2. Talking with your daughter. Don’t overthink the conversation with your daughter. Just as with your wife, your job in this conversation is simply to begin a relationship, not fix her feelings. You don’t need to defend yourself. You don’t need to control her feelings. You have no idea where she is emotionally. And where she is when she arrives is no predictor of where she’ll be in the second, third, or tenth meeting. She may show up resentful, curious, needy, open, hurt, or compassionate. You need only be vulnerable and honest. Ask her what topics she would like to explore. Let her know if there are things you’re not yet able to deal with. Take it a step at a time. If the time comes that she asks about your decision to surrender your parental rights, be honest. The only truth that could hurt her is her misperception that your decision means anything about her. Tell her what it meant about you. Tell her about you twenty-one years ago. Tell her how you feel about the decision in hindsight. She may choose to personalize your choices—and assume they have implications for her own lovability or worth—but she can do that as easily without you as with you. Give her the best chance of separating your choices from her worth by being honest.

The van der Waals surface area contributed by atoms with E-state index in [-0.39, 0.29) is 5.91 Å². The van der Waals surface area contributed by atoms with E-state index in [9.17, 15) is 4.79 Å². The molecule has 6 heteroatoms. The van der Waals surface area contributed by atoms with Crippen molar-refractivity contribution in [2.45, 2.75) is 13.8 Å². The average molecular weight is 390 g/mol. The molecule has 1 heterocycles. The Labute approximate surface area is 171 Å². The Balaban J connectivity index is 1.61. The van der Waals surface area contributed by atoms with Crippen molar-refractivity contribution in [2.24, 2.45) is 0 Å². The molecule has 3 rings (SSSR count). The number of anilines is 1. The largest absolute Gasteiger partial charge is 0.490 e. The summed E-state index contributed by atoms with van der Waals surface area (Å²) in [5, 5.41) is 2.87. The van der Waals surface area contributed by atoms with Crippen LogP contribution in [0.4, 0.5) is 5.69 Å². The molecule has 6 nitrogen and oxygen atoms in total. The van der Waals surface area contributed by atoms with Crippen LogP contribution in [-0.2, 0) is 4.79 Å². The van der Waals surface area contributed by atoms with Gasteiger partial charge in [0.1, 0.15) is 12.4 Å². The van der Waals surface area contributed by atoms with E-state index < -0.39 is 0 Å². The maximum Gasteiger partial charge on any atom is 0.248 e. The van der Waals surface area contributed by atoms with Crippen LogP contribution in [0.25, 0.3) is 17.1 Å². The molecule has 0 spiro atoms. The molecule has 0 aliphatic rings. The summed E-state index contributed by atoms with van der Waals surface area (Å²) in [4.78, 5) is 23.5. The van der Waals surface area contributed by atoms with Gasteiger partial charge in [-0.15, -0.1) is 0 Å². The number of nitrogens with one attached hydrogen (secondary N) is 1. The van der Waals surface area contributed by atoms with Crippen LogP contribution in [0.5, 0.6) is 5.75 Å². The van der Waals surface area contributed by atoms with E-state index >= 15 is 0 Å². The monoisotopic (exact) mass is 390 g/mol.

3. Talking with others. Answering questions from others will only be awkward to the degree you are uncomfortable yourself. If you feel a need to project a false image of yourself, you will be anxious about questions. If you have accepted the truth about your past and present, you will show up that way when questions arise. Here’s the truth: You made some right and wrong decisions in the past. You have a precious twenty-one-year-old daughter. Your life is complex. Accept it. Find the beauty and truth in it. When you do, your anxiety about presenting it authentically to others will disappear. If others have judgments about your past choices, you must decide if you are willing to let your peace be a product of their approval.
These momentous conversations offer you the possibility of greater growth and a more abundant life. You have my best wishes to that end!
13 thoughts on “Healing Past Wounds in the Present”
Absolutely great advice. Things that should be really helpful.
Always sound advice – always. Crucial Skills have helped me many times – I have so much more to learn! Thank you…
This is sound advice.